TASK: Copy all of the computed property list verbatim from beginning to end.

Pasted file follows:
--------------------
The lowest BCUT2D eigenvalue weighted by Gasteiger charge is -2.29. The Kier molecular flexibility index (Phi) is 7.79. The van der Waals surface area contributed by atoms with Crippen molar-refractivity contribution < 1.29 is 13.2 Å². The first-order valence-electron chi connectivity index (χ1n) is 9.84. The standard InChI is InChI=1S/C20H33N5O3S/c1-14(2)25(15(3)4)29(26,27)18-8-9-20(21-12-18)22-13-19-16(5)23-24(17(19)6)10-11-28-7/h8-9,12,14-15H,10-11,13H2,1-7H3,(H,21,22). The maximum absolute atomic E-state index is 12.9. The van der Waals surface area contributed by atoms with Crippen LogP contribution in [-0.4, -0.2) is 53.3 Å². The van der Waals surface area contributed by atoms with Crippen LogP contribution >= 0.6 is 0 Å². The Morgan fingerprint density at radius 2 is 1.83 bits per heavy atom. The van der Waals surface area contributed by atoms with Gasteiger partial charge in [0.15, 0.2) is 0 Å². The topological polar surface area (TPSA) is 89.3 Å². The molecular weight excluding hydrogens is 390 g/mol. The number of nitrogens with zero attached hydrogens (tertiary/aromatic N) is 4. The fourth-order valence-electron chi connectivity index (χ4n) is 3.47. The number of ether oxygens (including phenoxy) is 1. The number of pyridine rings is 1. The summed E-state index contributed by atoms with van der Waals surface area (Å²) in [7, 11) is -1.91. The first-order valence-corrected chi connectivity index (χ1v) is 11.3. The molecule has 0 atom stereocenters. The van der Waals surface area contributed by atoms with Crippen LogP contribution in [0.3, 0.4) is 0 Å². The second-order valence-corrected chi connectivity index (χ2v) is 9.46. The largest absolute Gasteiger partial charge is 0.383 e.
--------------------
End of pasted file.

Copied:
The lowest BCUT2D eigenvalue weighted by Gasteiger charge is -2.29. The Kier molecular flexibility index (Phi) is 7.79. The van der Waals surface area contributed by atoms with Crippen molar-refractivity contribution < 1.29 is 13.2 Å². The first-order valence-electron chi connectivity index (χ1n) is 9.84. The standard InChI is InChI=1S/C20H33N5O3S/c1-14(2)25(15(3)4)29(26,27)18-8-9-20(21-12-18)22-13-19-16(5)23-24(17(19)6)10-11-28-7/h8-9,12,14-15H,10-11,13H2,1-7H3,(H,21,22). The maximum absolute atomic E-state index is 12.9. The van der Waals surface area contributed by atoms with Crippen LogP contribution in [-0.4, -0.2) is 53.3 Å². The van der Waals surface area contributed by atoms with Crippen LogP contribution >= 0.6 is 0 Å². The Morgan fingerprint density at radius 2 is 1.83 bits per heavy atom. The van der Waals surface area contributed by atoms with Gasteiger partial charge in [0.15, 0.2) is 0 Å². The topological polar surface area (TPSA) is 89.3 Å². The molecular weight excluding hydrogens is 390 g/mol. The number of nitrogens with zero attached hydrogens (tertiary/aromatic N) is 4. The fourth-order valence-electron chi connectivity index (χ4n) is 3.47. The number of ether oxygens (including phenoxy) is 1. The number of pyridine rings is 1. The summed E-state index contributed by atoms with van der Waals surface area (Å²) in [7, 11) is -1.91. The first-order valence-corrected chi connectivity index (χ1v) is 11.3. The molecule has 0 atom stereocenters. The van der Waals surface area contributed by atoms with Crippen LogP contribution in [0.3, 0.4) is 0 Å². The second-order valence-corrected chi connectivity index (χ2v) is 9.46. The largest absolute Gasteiger partial charge is 0.383 e.